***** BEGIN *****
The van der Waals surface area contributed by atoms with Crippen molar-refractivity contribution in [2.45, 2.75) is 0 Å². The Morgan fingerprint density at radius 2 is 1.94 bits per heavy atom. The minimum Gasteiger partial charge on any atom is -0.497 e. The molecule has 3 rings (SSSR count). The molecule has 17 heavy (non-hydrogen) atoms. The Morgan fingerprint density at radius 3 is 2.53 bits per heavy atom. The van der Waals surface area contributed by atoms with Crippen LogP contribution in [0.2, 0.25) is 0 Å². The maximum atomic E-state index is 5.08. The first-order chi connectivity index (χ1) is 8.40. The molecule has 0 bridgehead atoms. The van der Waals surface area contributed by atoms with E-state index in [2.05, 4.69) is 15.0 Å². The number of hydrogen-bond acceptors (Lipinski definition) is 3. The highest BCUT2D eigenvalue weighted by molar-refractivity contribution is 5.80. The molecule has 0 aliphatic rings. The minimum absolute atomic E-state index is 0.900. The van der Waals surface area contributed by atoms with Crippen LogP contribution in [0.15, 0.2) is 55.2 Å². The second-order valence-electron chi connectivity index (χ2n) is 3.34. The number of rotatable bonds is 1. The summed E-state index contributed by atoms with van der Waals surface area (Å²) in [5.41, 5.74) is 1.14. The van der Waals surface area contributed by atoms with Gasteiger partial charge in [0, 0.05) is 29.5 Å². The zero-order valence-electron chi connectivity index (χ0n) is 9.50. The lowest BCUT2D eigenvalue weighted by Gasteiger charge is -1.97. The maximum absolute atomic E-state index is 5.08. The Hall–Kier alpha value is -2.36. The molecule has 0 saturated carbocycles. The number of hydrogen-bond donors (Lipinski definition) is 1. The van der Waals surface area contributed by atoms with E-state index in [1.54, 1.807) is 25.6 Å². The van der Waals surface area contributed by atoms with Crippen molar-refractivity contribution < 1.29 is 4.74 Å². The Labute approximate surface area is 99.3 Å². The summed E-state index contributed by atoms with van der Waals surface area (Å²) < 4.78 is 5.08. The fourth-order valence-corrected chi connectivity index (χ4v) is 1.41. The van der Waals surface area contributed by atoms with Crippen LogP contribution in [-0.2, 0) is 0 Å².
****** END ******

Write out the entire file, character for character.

The van der Waals surface area contributed by atoms with Crippen molar-refractivity contribution in [2.45, 2.75) is 0 Å². The Morgan fingerprint density at radius 2 is 1.94 bits per heavy atom. The minimum Gasteiger partial charge on any atom is -0.497 e. The molecule has 3 rings (SSSR count). The molecule has 17 heavy (non-hydrogen) atoms. The Morgan fingerprint density at radius 3 is 2.53 bits per heavy atom. The van der Waals surface area contributed by atoms with Crippen LogP contribution in [0.2, 0.25) is 0 Å². The maximum atomic E-state index is 5.08. The first-order chi connectivity index (χ1) is 8.40. The molecule has 0 bridgehead atoms. The van der Waals surface area contributed by atoms with E-state index in [2.05, 4.69) is 15.0 Å². The number of hydrogen-bond acceptors (Lipinski definition) is 3. The highest BCUT2D eigenvalue weighted by molar-refractivity contribution is 5.80. The molecule has 0 aliphatic rings. The minimum absolute atomic E-state index is 0.900. The van der Waals surface area contributed by atoms with Crippen LogP contribution in [0.15, 0.2) is 55.2 Å². The second-order valence-electron chi connectivity index (χ2n) is 3.34. The number of rotatable bonds is 1. The summed E-state index contributed by atoms with van der Waals surface area (Å²) in [5.41, 5.74) is 1.14. The van der Waals surface area contributed by atoms with Gasteiger partial charge in [0, 0.05) is 29.5 Å². The zero-order valence-electron chi connectivity index (χ0n) is 9.50. The lowest BCUT2D eigenvalue weighted by Gasteiger charge is -1.97. The maximum absolute atomic E-state index is 5.08. The Hall–Kier alpha value is -2.36. The molecule has 0 saturated carbocycles. The number of hydrogen-bond donors (Lipinski definition) is 1. The van der Waals surface area contributed by atoms with E-state index in [1.54, 1.807) is 25.6 Å². The van der Waals surface area contributed by atoms with Crippen molar-refractivity contribution < 1.29 is 4.74 Å². The Labute approximate surface area is 99.3 Å². The summed E-state index contributed by atoms with van der Waals surface area (Å²) < 4.78 is 5.08. The fourth-order valence-corrected chi connectivity index (χ4v) is 1.41. The van der Waals surface area contributed by atoms with Crippen LogP contribution in [-0.2, 0) is 0 Å².